# i for Imaginary

Hello all!

I’d like to talk to all of you about imaginary numbers.  Can you think of an imaginary number?  It’s pretty hard huh?  Maybe if I gave you a number line you could point to where it might be?

Nope it’s not there!  That’s because all the numbers on the number line are real.  Integers, both positive and negative; rational numbers, which are numbers that can be expressed as a fraction; and irrational numbers, which are all the numbers in between the rational numbers, can all be found on the number line.  Therefore we must look elsewhere.  The number line is one-dimensional and we need to give ourselves another dimension to find imaginary numbers.

First, I want you to notice something in particular about how negative numbers interact with other numbers. If we multiply 3 by -1 it is easy to see that we get -3.  What might not be so obvious is that in the process we moved to a position on the number line that was 180 degrees counter clockwise from our original position.  Another way of stating this is that we went past the origin on our way to -3.  Multiplying two positive numbers together will never do this.

Note: When determining an angle we have to use three points: our starting point (red dot at 3), the origin (black dot), which we always use , and our ending point (blue dot at -3) to create an angle.
Now I want to show you what a two-dimensional “number line” might look like.  We still have the regular number line as the x-axis, but now we have an imaginary line as the y-axis.  “i” is the base unit of our new axis.  “i” stands for the $\sqrt{-1}$ and there can be multiples of “i” in either direction as shown below.

Notice that when we multiply 3 by one unit of “i” we get 3i.  If we make an angle from the starting point 3, go through the origin, and end at 3i we have created a 90 degree angle (shown in cyan below).  When we multiply by “i” again we get -3, which makes another 90 degree angle.  This process is cyclical.  We can multiply 3 by “i” raised to any power and we will end up with a number on the circle with a radius of 3.

This cyclic nature of i can be shown mathematically:

$i=\sqrt{-1}$

$i^2=\sqrt{-1}*\sqrt{-1}=-1$

$i^3=i^2*i^1=-1*\sqrt{-1}=-\sqrt{-1}$

$i^4=i^2*i^2=-1*-1=1$

$i^5=i^4*i^1=1*\sqrt{-1}=\sqrt{-1}$

Once we get to $i^5$ we realize that $i^5=i$ and cyclic pattern continues.

Now, there might be some who say that $\sqrt{-1}$ is not real.  I’m here to tell you that while it might not be a real number, it does exist.  We have to expand the set of numbers that we work with to include these new types of numbers.  This new set of numbers that encompasses both real and imaginary numbers is called complex numbers.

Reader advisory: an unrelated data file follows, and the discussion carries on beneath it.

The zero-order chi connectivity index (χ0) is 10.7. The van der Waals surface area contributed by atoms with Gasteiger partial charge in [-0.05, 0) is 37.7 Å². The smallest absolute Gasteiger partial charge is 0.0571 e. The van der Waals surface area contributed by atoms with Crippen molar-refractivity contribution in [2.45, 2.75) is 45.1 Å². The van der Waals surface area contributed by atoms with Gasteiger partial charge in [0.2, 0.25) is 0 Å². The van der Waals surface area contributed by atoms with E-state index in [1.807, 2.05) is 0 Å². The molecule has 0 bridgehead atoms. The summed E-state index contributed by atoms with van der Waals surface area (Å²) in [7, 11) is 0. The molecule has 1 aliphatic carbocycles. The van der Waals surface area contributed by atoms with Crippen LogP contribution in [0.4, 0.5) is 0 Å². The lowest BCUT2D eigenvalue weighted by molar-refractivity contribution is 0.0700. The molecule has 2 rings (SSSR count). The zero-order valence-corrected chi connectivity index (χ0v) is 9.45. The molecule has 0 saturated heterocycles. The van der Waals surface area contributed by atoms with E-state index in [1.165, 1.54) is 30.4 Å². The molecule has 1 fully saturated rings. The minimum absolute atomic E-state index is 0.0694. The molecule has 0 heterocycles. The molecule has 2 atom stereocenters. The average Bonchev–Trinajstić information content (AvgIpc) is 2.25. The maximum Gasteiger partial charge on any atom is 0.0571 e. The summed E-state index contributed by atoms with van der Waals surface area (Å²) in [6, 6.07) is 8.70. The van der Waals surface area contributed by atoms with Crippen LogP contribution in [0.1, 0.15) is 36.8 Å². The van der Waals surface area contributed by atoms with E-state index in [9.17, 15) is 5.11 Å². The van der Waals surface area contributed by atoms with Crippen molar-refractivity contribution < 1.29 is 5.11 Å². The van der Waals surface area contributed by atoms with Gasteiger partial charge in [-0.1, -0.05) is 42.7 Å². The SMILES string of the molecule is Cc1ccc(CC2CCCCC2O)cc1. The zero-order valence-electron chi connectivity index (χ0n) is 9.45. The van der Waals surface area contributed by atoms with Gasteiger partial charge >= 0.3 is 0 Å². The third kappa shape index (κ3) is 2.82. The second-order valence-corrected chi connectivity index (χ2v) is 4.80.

Complex numbers come in form of a+bi. This is a result of the fact that we are now working with a 2D plane and not a one dimensional line.  Any complex number can be represented on this plane by a real part “a” and an imaginary part “bi”.  These parts can be expressed as vectors along their respective axes and when added head to tail they produce a vector from the origin of the complex number they represent.

For example, the blue vector above is a complex number made up of 3 real units, represented by the red vector; and 3i imaginary units, represented by the green vector.  We would list the point as 3+3i.  This is different than a normal x-y coordinate plane because a point in a normal x-y plane represents two real numbers.  Here we’re only graphing one complex number which has two parts.  As you can imagine this gets complicated extremely fast if you want to graph functions of complex numbers; however, this is only an introduction so we will not go into more detail on how that works.

Let’s take a closer look at the generic complex number: a+bi.  Notice that if $b=0$ the complex number becomes real and is represented by only the red vector.  Put another way, real numbers can be considered a subset of complex numbers.  If $a=0$ the complex number is said to be purely imaginary!

<- A plant with square roots.

So what can we do with i ?

We can use it to get solutions to problems that end up taking the square root of a negative number.  For instance,

$x^2=-49$

$\sqrt{x^2}=\sqrt{-49}$

$x=\pm\sqrt{-49}$

$x=\pm\sqrt{49}*\sqrt{-1}$

$x=\pm 7i$

Here is a classic example of where you might run into imaginary roots.  Take a look at the function below with the equation: $y=x^2+3$.  If you were to try and solve for the roots of the equation, you would find that you end up with $x= \sqrt{-3}$.  Using the set of all real numbers we would be unable to determine the roots of this function.  Indeed, the function never goes through the x-axis.  However, by increasing our acceptable set of numbers to include imaginary ones, we are able to say that the roots are $\pm 3i$.

One issue that I see students struggle with is getting an imaginary term out of the denominator:

$\dfrac{3x}{4-i}$

All we have to do is multiply by 1!  To be more specific, we have to multiply by 1 in a disguised form: $\dfrac{4+i}{4+i}$

It’s the same as multiplying by $\dfrac{2}{2}$ or $\dfrac{9.33}{9.33}$.

By using the conjugate of the denominator we eliminate a middle term when we FOIL.

$\dfrac{(3x)*(4+i)}{(4-i)*(4+i)}$

$\dfrac{12x+3xi}{16+4i-4i-i^2}$

$\dfrac{12x+3xi}{16-i^2}$

$\dfrac{12x+3xi}{16-(-1)}$

$\dfrac{12x+3xi}{17}$

If you enjoyed reading this post or thought that it helped you understand the concept better, please leave a comment!  If you would like me to cover another topic you can request it here.

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